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Regional Community Health Needs Assessment

The NC Hospital Association and the NC Division of Public Health have publicly stated their support and encouragement for counties throughout NC to partner and implement a standardized regional approach to completing the Community Health Needs Assessment (CHNA) process.  Based on this communication, East Carolina University initiated a discussion with representatives of health departments, hospitals, and other health service providers to discuss the possibility of standardizing the CHNA process within a 41- county region in eastern North Carolina.

CHNAs are a unique opportunity for hospitals to partner with community stakeholders and local health departments to better ascertain the health needs of the people they serve. This information can then be used to provide targeted, preventative care strategies to specific populations, ultimately leading to healthier populations and lower health care costs.

The ECU Office of Health Access is currently meeting with representatives from hospitals and local health departments across eastern North Carolina to discuss the logistics of conducting a regional CHNA. Currently, there is no uniform process that health officials can employ to gather data. We are investigating how the CHNA data collection methodology can be standardized to allow for meaningful comparisons of health information across all of eastern North Carolina.

Combining the efforts of local health departments and hospitals will ultimately lead to an improvement in the quality of population health data, the ability to compare and contrast information and interventions across geographic boundaries, and reduction of costs for everyone involved while creating opportunities for new and better ways to collaborate and partner with one another.

The last meeting with representatives from health departments, hospitals, and other health service providers, currently being referred to as “The Group”, was in late April. Key discussion items included the development of a steering committee to provide leadership and the creation of three work groups to discuss various aspects of conducting a regional CHNA. These work groups are:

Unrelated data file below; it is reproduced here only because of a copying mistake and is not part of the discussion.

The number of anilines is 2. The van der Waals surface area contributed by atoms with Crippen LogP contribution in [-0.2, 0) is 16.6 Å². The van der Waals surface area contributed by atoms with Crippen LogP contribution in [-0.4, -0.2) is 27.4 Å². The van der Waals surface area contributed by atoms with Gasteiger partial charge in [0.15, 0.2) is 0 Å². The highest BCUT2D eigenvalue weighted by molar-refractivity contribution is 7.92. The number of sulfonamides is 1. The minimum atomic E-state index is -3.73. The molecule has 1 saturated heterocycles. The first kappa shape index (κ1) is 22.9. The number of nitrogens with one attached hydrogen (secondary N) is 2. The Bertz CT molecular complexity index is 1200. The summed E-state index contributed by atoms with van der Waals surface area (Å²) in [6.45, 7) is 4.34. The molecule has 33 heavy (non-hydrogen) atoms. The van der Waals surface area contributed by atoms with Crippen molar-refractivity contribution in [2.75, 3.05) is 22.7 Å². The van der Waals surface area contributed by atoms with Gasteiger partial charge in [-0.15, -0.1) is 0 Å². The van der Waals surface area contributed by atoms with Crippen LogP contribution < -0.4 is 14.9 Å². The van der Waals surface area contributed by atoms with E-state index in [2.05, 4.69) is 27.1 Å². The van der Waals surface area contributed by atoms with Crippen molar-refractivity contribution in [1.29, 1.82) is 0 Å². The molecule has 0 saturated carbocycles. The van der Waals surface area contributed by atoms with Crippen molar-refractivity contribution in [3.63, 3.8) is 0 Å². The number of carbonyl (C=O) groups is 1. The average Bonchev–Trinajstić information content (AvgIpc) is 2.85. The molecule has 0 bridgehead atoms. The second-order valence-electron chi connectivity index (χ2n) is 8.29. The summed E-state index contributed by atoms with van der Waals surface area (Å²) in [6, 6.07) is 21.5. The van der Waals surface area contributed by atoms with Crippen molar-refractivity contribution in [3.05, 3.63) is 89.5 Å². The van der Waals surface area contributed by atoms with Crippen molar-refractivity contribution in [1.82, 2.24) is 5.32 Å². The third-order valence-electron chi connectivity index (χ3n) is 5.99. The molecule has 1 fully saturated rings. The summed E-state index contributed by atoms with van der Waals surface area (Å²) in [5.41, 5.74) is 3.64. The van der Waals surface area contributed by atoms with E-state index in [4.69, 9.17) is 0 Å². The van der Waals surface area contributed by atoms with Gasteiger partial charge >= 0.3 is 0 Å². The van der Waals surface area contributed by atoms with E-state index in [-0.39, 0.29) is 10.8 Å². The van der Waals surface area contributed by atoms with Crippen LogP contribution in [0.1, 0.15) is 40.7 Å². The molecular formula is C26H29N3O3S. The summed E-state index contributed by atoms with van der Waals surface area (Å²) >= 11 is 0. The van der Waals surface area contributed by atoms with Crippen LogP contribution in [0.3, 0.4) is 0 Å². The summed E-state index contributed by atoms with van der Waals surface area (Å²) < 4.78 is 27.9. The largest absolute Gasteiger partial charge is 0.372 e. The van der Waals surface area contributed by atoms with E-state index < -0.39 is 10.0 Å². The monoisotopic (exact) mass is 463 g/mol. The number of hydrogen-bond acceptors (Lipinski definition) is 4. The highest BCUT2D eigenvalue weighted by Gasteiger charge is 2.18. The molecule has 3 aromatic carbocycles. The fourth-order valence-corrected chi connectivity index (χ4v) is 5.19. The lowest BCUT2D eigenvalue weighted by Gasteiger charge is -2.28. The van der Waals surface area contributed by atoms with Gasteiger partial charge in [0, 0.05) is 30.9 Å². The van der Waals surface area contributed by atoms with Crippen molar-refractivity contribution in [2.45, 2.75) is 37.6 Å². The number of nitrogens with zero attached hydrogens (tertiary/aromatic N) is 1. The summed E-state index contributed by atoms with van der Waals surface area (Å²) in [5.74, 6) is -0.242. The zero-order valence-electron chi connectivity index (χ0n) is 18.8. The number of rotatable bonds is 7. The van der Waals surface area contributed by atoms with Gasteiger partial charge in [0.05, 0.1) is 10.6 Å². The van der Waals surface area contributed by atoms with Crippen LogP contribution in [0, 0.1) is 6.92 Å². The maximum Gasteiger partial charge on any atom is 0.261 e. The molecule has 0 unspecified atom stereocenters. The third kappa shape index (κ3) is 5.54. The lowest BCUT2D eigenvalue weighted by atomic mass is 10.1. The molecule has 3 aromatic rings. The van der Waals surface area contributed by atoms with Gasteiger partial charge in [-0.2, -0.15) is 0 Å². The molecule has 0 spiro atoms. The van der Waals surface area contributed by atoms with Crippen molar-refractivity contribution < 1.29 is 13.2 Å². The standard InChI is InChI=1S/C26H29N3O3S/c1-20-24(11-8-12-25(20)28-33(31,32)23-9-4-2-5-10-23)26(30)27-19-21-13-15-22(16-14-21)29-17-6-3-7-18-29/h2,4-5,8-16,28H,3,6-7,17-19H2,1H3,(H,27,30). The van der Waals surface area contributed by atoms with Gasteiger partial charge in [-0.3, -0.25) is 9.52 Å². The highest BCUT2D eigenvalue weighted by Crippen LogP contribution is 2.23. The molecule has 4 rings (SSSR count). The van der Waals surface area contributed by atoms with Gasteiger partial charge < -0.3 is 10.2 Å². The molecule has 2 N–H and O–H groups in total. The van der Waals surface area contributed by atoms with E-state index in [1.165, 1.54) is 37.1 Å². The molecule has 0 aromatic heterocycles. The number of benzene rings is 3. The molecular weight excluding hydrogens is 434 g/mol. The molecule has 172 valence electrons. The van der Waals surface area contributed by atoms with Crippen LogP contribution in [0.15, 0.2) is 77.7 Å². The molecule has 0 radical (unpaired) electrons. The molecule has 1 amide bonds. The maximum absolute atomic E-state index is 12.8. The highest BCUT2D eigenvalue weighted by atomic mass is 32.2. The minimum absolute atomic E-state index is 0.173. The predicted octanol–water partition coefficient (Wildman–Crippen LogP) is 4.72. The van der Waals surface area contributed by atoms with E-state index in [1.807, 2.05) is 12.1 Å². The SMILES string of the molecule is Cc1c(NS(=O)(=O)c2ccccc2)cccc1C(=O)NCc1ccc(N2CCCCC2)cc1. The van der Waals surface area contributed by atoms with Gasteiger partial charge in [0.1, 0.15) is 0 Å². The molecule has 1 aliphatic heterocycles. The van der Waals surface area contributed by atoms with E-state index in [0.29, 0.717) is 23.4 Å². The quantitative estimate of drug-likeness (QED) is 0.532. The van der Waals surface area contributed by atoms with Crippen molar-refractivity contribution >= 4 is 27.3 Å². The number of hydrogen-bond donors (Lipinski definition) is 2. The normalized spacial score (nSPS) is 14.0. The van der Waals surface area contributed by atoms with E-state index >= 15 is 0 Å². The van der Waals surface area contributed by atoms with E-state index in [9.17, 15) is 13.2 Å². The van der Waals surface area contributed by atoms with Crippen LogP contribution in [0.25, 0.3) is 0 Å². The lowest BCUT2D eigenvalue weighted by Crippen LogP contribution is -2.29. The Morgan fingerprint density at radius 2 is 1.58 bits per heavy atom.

1. Structure Work Group
    • Focus on organizational structure of "The Group"
    • Discuss how to best manage the flow of information, how the decision-making process should work, particularly with issues pertaining to the full group, and other topics as deemed appropriate
    • Discuss who should be involved with the full group (i.e. important stakeholders that might want to be involved that are not involved currently)
  2. Resources, Costs, and Fair Apportionment Work Group
    • Examine current costs and resources needed to conduct CHNA, develop estimates of cost and resources needs for a regional CHNA
    • Identify cost savings opportunities of a regional CHNA
    • Develop a fair method to apportion regional CHNA costs and other work of "The Group" to individual counties and hospitals
  3. Standardization and Uniformity Work Group
    • Develop regional CHNA methodology, definitions, geographic boundaries, common CHNA submission timeline
    • Work on other issues deemed within the purview of this work group

Currently, the work groups have begun meeting and will report their findings back to "The Group" at a meeting to be held in late September or October, 2015.

Cribs for Kids

In 2014, the Office of Health Access at the Brody School of Medicine and the Pitt County Health Department were awarded a grant from the Vidant Medical Center Foundation to implement an intervention in Pitt County to reduce infant mortality rates. Using grant funds, “Safe Sleep Survival Kits” are purchased from Cribs for Kids. Cribs for Kids in a nonprofit organization out of Pittsburgh, PA dedicated to preventing infant death and injury from unsafe sleeping environments. These kits include a Graco Pack ‘n Play crib, Halo Sleep Sack, a crib sheet, and a Philips Soothie Pacifier.

The Pitt County Health Department distributes the “Safe Sleep Survival Kits” to eligible parents. To qualify, the person must be receiving public assistance and be referred though Jennifer Hardee (Coordinator, Women’s and Children’s Health Education Programs at the Pitt County Health Department). In addition, parents must complete a short infant sleep education class and pay a $10 contribution. This money is deposited back into the grant fund to purchase more kits. The goal is to distribute 135 kits to Pitt County families by June 2016.

To learn more about the program or to refer a parent, please contact Jennifer Hardee at or 252-902-2424.